I was lucky enough to have worked with a guy who introduced me to the river rides and who just so happened to know how to pedal a bike around pretty well: Kenny Kwong. Kenny was infamous in our building for winning the May is Bike Month award on several occasions so I was a little intimidated when he invited me to come check out a river ride.
When I came out to my first river ride, I immediately sought out Kenny as he was the only familiar face at the time. I chatted with him briefly and found out that there was an A and B group and he was the ride leader for the latter. As soon as his cycling computer rolled over to 5:30, he began the chain reaction of clipping in throughout the parking lot; the sound of a cyclist's journey beginning and the beginning of my very first river ride.
The rather large group of riders made their way out to Garden Highway at a leisurely pace, until we got down past Sand Cove and passed under the freeway. Suddenly, the blurred line between the A and B group became clear as riders moved up to the front of the group and quickly put distance on the group I was in. As I watched the group move away, a feeling came over me that I wanted to one day be an A group rider.
I had ridden in small pace lines before, and large packs in races, but the river ride dynamic was different- there was an efficiency to it and purpose: changing direction with the winds and riders jumping back in the line to keep the rotation going and maintain the pace. I survived my first river ride, even taking some pulls, but was not in contention for the sprints- for I still had a lot to learn.
When I got into work the next morning, I was shocked to see an email from Kenny! He had kind words to say to me and we made it somewhat of a weekly update where we would go over how the ride went and I was always eager to learn how to improve.
It was in these B group rides that I cut my teeth on real group riding skills like echeloning, positioning for sprints, moving up without extending too much energy and more than I had learned doing any races thus far. With each passing week I had become a stronger and smarter rider, even winning some sprints. I was always eager and willing to flog myself at the front, trying to squeeze that last bit of burn in my legs out in order to fulfill my ambitions of joining the A group.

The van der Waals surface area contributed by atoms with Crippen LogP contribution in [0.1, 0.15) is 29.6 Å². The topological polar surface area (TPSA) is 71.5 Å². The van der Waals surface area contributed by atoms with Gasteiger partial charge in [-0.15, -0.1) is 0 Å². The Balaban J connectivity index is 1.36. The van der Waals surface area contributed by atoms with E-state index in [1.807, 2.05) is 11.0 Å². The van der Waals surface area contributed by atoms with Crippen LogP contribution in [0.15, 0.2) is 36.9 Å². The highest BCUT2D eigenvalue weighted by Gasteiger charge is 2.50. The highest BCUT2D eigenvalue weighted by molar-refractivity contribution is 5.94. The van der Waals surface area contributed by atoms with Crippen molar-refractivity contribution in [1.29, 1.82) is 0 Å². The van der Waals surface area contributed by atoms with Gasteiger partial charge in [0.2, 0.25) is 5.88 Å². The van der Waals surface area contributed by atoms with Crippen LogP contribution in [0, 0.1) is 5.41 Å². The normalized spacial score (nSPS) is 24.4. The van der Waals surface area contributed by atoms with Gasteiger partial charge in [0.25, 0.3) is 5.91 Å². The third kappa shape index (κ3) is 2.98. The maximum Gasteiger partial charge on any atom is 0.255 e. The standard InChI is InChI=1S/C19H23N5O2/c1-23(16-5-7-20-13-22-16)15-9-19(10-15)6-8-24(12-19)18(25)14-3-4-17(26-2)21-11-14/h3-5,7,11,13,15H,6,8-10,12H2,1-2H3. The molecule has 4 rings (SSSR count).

By the end of the season with some peer pressure from other riders who I had raced and become friends with, I tried my first ride in the A group. As we passed under the freeway and I followed the wheels of the quick-moving line of A's, I almost felt as if I was leaving the nest for the first time. Time to test out these wings....
The A group was fast! I hadn't seen numbers that large on my cycling computer on flat land before. After passing by Swabbie's, Chuck had gone on the attack and a gap had formed. I decided to try to bridge and it took everything I had to catch up to Chuck. I checked under my shoulder briefly and was ecstatic that I hadn't drug the whole group along.
Then as I chewed my bars trying to hold his wheel to recover, I noticed the gear he was pushing and messed my chamois a little- simply massive! I then tried to pull through and quickly regretted my decision to try to bridge as it felt like the pedals were pushing back harder than I could! As I inevitably blew up, Chuck took off up the road and I was quickly devoured and spat out the back of a rabid chasing pack. I desperately turned my pedals over to catch back on after the brief respite after the first sprint point and I just tried to hang on for the remainder of the ride.
As much as it hurt, it just made me want to come back for more, and keep improving. That's part of what I love about river ride besides, the friends I have met, knowledge I have acquired, and fitness improved: every time I come out it makes me want to be a better rider.